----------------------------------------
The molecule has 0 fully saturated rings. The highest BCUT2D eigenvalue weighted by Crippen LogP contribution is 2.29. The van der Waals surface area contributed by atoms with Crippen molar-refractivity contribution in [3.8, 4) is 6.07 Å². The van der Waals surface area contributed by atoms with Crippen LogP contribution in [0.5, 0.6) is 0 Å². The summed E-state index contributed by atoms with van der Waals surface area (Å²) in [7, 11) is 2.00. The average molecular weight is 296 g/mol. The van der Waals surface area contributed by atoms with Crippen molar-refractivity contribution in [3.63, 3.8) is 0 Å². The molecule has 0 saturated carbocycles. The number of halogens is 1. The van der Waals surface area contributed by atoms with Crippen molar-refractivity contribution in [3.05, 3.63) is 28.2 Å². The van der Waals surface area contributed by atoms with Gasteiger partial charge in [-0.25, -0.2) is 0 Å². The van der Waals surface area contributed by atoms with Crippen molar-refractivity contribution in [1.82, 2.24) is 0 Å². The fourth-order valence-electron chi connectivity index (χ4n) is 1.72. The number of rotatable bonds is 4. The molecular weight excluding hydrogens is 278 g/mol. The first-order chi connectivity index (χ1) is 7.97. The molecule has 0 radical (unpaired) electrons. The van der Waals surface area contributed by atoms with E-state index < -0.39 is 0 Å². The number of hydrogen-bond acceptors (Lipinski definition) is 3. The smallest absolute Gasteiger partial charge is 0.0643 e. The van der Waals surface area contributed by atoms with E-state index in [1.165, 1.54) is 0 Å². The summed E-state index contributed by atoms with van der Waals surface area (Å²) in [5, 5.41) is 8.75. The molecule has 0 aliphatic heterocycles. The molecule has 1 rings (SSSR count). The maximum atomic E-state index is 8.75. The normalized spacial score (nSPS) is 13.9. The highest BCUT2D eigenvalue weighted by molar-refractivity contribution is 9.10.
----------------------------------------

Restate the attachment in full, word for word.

The molecule has 0 fully saturated rings. The highest BCUT2D eigenvalue weighted by Crippen LogP contribution is 2.29. The van der Waals surface area contributed by atoms with Crippen molar-refractivity contribution in [3.8, 4) is 6.07 Å². The van der Waals surface area contributed by atoms with Crippen LogP contribution in [0.5, 0.6) is 0 Å². The summed E-state index contributed by atoms with van der Waals surface area (Å²) in [7, 11) is 2.00. The average molecular weight is 296 g/mol. The van der Waals surface area contributed by atoms with Crippen molar-refractivity contribution in [3.63, 3.8) is 0 Å². The molecule has 0 saturated carbocycles. The number of halogens is 1. The van der Waals surface area contributed by atoms with Crippen molar-refractivity contribution in [3.05, 3.63) is 28.2 Å². The van der Waals surface area contributed by atoms with Gasteiger partial charge in [-0.25, -0.2) is 0 Å². The van der Waals surface area contributed by atoms with Crippen molar-refractivity contribution in [1.82, 2.24) is 0 Å². The fourth-order valence-electron chi connectivity index (χ4n) is 1.72. The number of rotatable bonds is 4. The molecular weight excluding hydrogens is 278 g/mol. The first-order chi connectivity index (χ1) is 7.97. The molecule has 0 radical (unpaired) electrons. The van der Waals surface area contributed by atoms with E-state index < -0.39 is 0 Å². The number of hydrogen-bond acceptors (Lipinski definition) is 3. The smallest absolute Gasteiger partial charge is 0.0643 e. The van der Waals surface area contributed by atoms with E-state index in [1.165, 1.54) is 0 Å². The summed E-state index contributed by atoms with van der Waals surface area (Å²) in [5, 5.41) is 8.75. The molecule has 0 aliphatic heterocycles. The molecule has 1 rings (SSSR count). The maximum atomic E-state index is 8.75. The normalized spacial score (nSPS) is 13.9. The highest BCUT2D eigenvalue weighted by molar-refractivity contribution is 9.10.